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1911 Encyclopedia Britannica


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A city of Mexico, capital of the state of Queretaro-Arteaga, 152 m. by rail N.W. of the national capital. Pop. (1900) 33,152, including a large Indian element. Queretaro is served by the Mexican Central railway. The city stands on a plain at the foot of the Cerro de las Campanas, 6168 ft. above sea-level. Among the important buildings are the Cathedral (said to have been built originally about 1535, and subsequently restored at various times), the Iturbide theatre (in which occurred the trial of Maximilian), the government offices, the federal palace and the churches of Santa Rosa, Santa Clara and San Augustin. The federal palace and the church of Santa Rosa are examples of the work of the celebrated Mexican architect, Francisco Eduardo de Tresguerras (1765-1833), who restored the church of Santa Clara also. The gilded wood carvings of Santa Clara are noteworthy; and in the courtyard of the federal palace there are other specimens of the same work. The water-supply is brought over a fine aqueduct 5 m. long, dating from 18th century. Among manufactures are cottons, woollens, pottery and ironwares. Queretaro has one of the oldest and largest cotton factories in Mexico, employing about 2000 operatives, and maintaining a small private military force for protection. It was built in the days when brigandage held the whole country in terror, and was strongly fortified and provided with artillery and garrison. The latter was also used to escort pack trains of goods and supplies before the building of the railway. This old factory has also played its part in the civil wars of the country since 1840, becoming a fortress whenever Queretaro became involved in military operations.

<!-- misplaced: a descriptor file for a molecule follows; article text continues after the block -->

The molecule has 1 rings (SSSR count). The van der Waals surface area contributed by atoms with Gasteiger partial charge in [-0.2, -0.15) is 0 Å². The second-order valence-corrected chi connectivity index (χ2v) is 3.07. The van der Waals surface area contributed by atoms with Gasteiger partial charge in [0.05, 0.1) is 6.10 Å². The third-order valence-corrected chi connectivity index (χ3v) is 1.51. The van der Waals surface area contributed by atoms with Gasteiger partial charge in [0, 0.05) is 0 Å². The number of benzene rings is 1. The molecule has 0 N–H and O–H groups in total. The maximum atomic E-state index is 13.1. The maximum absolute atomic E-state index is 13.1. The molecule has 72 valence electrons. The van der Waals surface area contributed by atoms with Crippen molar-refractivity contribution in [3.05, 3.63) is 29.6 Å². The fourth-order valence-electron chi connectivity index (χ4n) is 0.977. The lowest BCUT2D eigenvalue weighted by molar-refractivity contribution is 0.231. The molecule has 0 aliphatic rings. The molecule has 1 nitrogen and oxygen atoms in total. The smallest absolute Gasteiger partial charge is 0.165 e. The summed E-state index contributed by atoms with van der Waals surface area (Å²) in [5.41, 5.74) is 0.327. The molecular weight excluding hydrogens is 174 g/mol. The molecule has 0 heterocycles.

Queretaro occupies the site of an Otomie Indian town dating from about 1400. It was captured by the Spaniards in 1531 and was raised to the rank of a city in 1655. It was the scene of a revolutionary outbreak against Spain in 1810. In 1848 a Mexican congress met here to ratify the treaty of peace with the United States, and in 1867 Queretaro was the scene of Maximilian's last stand against the republicans (under Escobedo), which resulted in his capture and subsequent execution on the Cerro de las Campanas just N. of the city.

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Bibliography Information
Chisholm, Hugh, General Editor. Entry for 'Queretaro'. 1911 Encyclopedia Britanica. 1910.

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